Rt Hon Dame Margaret Hodge, Public Accounts Committee chair until 2015, visited Zambia with ActionAid UK earlier this year to see how the UK foreign aid budget saves lives. While the Department of International Development is regarded as a world leader in effective aid, a National Audit Office report published today criticised the lack of transparency among other government departments spending that money. Here, she reflects on the report and on the urgent need for action to ensure taxpayers - and beneficiaries - get value for money.
"Through their taxes, British people make a huge difference to the lives of some of the poorest people around the world.
This money, spent through the government’s aid budget, means we can respond effectively to emergencies such as the current food crisis in East Africa, tackling violence against women from Pakistan to Haiti, or helping to send girls to school.
I am proud of the UK’s commitment to spend 0.7% of our national income on international aid, and have seen the impact that it has on the ground. Earlier this year I visited Zambia with the international development charity ActionAid UK, where I saw for myself how UK aid helped prevent the spread of cholera in a slum on the outskirts of Lusaka, the capital.
I am proud of the UK’s commitment to spend 0.7% of our national income on international aid.
National Audit Office's report on UK aid
This morning, the National Audit Office (NAO) – the Government’s spending watchdog – published a report into the way UK aid is spent. While the Department for International Development (DFID) is widely recognised as a world leader in delivering transparency and accountability, and in measuring effectiveness when fighting poverty, the NAO report found that some other government departments spending parts of the UK Aid budget do not meet those high standards.
This is of particular concern as the proportion the aid budget that is spent by those other departments is growing. It made up 14% of all foreign aid in 2014, rising to 20% in 2015 and expected to grow to 30% by 2020. The British taxpayer, quite rightly, wants to see the highest standard of accountability and effectiveness across UK Government - and they are currently not getting that from the non-DFID spenders of our foreign aid budget.
What’s more, the report published today by the NAO finds that no single part of government has overall responsibility “for monitoring the overall effectiveness and coherence” of the budget spent across all departments. The report also notes that the aid strategy published by the Government in 2015 did not clearly set out how “to identify which part of government – either on its own or jointly – has responsibility for implementing it or for checking on its progress, or is ultimately accountable for its delivery”.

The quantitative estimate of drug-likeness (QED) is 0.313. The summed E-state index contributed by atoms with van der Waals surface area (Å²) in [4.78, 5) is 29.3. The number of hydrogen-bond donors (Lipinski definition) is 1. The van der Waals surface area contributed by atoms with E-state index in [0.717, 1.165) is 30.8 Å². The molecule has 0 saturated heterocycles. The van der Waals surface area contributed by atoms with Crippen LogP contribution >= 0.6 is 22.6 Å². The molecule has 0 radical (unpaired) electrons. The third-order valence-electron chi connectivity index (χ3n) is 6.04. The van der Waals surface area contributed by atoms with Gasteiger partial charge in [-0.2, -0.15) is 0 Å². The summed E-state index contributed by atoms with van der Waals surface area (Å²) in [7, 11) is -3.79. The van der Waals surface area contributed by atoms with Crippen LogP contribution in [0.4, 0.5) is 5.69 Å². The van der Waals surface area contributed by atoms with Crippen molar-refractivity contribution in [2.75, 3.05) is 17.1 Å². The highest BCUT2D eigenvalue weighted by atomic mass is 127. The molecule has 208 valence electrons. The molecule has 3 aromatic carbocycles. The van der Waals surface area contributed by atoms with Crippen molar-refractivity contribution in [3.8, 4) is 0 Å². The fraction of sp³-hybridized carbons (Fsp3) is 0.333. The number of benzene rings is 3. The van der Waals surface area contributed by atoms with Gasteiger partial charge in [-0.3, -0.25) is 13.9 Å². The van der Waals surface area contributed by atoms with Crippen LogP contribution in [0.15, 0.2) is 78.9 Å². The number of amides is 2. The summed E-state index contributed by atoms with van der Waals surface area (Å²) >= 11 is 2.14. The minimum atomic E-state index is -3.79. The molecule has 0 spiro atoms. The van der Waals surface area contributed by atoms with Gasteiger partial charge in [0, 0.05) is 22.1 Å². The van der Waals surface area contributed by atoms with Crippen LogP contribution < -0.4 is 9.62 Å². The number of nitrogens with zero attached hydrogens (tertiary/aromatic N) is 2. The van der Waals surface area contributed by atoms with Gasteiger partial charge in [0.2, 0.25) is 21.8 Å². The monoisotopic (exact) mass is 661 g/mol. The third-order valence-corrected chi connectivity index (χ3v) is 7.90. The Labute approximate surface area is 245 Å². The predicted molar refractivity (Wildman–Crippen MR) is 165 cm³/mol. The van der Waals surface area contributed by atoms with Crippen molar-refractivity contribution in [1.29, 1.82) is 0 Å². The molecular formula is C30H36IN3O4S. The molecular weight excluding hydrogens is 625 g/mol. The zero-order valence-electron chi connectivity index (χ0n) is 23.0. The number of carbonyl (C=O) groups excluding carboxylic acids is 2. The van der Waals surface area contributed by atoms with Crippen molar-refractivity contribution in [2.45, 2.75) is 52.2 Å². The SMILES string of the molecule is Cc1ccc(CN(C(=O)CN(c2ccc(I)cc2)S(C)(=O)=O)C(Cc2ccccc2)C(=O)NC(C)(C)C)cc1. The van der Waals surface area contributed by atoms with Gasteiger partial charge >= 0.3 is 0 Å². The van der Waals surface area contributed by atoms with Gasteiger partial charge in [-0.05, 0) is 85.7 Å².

It’s not just the NAO that has raised concerns. Publish What You Fund, a global campaign group working to raise levels of transparency in aid spending, compiles an annual Aid Transparency Index. In 2016 the Index rated DFID as “very good” on transparency, while the Foreign Office was rated “poor” and the Ministry of Defence “very poor”. Increasing the aid allocation to departments not yet upholding high standards of transparency damages the credibility of our aid commitment, and diverts attention away from the transformational impact this money has on the ground.
Pushing for more effective and transparent government spending
As a former Chair of the Public Accounts Committee, I have long pushed for more effective and transparent government spending. It is vital that the UK’s aid budget delivers the best possible value for money, both for the sake of UK taxpayers and the people in developing countries it is there to help.
It is vital that the UK’s aid budget delivers the best possible value for money.
That is why I agree with organisations such as ActionAid UK that are calling on the Government to address this. As a starting point, they have asked for the amount of Overseas Development Assistance (ODA – the official name for the foreign aid budget) spent by government departments other than DFID to be frozen or reduced, until those departments can show they are as transparent and as effective at fighting poverty as DFID. I also support their call for the International Development Committee to re-open its inquiry into the spending of UK aid by other government departments, which was cut short early due to the calling of a snap general election. I hope the Government will take its findings, and those of the NAO report today, seriously.
Finally, I hope the Government will take this opportunity to identify where overall responsibility for measuring and ensuring value and effectiveness in the management of the entire UK aid budget sits. I want to see the Government confirm that the International Development Act 2002 (and its 2014 amendments), which requires all UK aid to focus on poverty reduction and pursue gender equality, applies across all aid spent by all departments - not just to programmes delivered by DFID.
UK Aid is transforming the lives of millions of people in poverty around the world. Through DFID, the UK remains a world leader in the transparency and effectiveness of aid. But the government must act quickly on the findings of this report. As the aid budget is spread among more departments, the complexity of the work grows exponentially – so a clear way to assess and report its use is a must."
Photo credits: ActionAid